These licenses pertain only to streams of your broadcast signal. Music contained in independent programming streams and podcasts (audio streams that can be downloaded at the listener’s convenience) requires separate licenses for reproduction and distribution.

Certain technical modifications may be made without prior FCC authorization but are subject to filing for a modified license within 10 days of completion. These include replacement of a tower with a new tower of identical height and geographic coordinates, replacement of an antenna at the same approximate height and replacement of the transmission line while preserving the same effective radiated power.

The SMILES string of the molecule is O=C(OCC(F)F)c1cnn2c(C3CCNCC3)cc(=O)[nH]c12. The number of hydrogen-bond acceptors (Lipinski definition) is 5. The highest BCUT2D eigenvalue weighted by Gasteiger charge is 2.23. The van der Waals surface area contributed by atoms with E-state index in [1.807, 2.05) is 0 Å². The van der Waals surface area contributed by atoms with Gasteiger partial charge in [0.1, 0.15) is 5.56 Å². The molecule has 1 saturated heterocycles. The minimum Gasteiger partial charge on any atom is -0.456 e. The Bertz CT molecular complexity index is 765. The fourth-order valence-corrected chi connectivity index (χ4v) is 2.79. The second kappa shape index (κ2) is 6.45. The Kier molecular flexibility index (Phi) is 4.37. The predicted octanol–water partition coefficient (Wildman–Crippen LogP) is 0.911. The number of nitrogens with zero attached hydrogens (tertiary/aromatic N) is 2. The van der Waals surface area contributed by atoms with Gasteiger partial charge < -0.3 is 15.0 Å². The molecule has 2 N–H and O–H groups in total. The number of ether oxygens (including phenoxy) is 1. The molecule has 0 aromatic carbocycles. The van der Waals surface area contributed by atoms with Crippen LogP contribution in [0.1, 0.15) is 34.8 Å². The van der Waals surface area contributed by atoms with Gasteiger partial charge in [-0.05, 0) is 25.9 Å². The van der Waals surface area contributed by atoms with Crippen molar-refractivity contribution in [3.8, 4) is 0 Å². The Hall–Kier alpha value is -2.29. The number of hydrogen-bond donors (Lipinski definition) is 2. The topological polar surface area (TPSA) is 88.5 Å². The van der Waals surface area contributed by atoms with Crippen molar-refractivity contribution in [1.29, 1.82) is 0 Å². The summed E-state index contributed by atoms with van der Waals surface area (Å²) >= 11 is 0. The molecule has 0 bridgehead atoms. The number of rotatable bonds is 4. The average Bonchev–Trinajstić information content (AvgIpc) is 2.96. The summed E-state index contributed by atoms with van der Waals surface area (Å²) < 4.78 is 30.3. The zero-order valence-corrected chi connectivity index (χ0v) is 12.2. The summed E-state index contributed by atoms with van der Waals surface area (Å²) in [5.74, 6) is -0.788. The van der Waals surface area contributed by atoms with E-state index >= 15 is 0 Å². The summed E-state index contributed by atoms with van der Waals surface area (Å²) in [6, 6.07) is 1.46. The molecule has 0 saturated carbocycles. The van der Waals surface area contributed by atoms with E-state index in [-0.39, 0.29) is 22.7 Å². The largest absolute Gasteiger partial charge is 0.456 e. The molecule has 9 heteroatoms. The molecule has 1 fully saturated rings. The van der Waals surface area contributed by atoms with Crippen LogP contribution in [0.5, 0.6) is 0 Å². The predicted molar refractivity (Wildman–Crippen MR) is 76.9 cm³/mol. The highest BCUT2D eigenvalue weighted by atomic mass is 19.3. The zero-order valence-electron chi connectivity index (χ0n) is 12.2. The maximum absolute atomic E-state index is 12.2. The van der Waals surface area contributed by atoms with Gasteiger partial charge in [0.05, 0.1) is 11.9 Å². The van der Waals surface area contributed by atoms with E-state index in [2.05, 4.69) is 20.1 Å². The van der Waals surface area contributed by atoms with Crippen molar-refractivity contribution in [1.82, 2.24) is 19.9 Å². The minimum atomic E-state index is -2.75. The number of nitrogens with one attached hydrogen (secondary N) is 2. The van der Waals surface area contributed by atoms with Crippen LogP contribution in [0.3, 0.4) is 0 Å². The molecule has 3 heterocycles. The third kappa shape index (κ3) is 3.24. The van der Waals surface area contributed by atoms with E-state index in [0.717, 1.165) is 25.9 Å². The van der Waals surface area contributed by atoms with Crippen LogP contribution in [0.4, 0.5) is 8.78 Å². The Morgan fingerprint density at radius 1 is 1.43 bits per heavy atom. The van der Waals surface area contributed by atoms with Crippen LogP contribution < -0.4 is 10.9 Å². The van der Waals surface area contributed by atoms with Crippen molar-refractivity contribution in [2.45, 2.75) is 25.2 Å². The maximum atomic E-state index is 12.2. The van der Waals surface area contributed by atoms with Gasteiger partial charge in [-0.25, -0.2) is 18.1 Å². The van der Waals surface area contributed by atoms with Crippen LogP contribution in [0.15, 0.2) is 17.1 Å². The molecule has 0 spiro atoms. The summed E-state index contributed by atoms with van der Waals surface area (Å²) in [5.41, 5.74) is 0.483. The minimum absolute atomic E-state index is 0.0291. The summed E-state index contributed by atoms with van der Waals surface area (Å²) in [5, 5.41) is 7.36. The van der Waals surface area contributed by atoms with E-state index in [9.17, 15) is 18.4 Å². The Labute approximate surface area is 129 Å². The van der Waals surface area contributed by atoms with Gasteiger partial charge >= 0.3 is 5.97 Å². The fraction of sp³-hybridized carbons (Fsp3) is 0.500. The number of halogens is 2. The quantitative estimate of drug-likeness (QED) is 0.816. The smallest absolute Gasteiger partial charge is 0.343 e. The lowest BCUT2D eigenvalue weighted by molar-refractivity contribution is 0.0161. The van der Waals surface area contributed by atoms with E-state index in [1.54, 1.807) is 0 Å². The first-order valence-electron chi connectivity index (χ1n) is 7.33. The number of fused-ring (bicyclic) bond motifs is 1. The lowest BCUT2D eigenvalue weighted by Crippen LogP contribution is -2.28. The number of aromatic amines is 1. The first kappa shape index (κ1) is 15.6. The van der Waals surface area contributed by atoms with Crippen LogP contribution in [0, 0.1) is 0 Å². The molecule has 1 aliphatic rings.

Certain other modifications are classified as minor changes and require a construction permit but can be filed at any time. These include changes in channel to adjacent or IF frequencies (or any frequency upon a showing of reduced interference), most site moves up to 5.6 km, corrections of geographic coordinates and changes in antenna height more than two meters above or four meters below the authorized value.

Such minor changes must meet all applicable separation requirements. Other changes that do not qualify as minor can only be filed in a window opened for new and major change applications.

If circumstances require, an LPFM station may go dark, provided that the FCC is notified within 10 days and authority is sought within 30 days. However, with few exceptions, a license will automatically expire after 12 continuous months of failing to broadcast.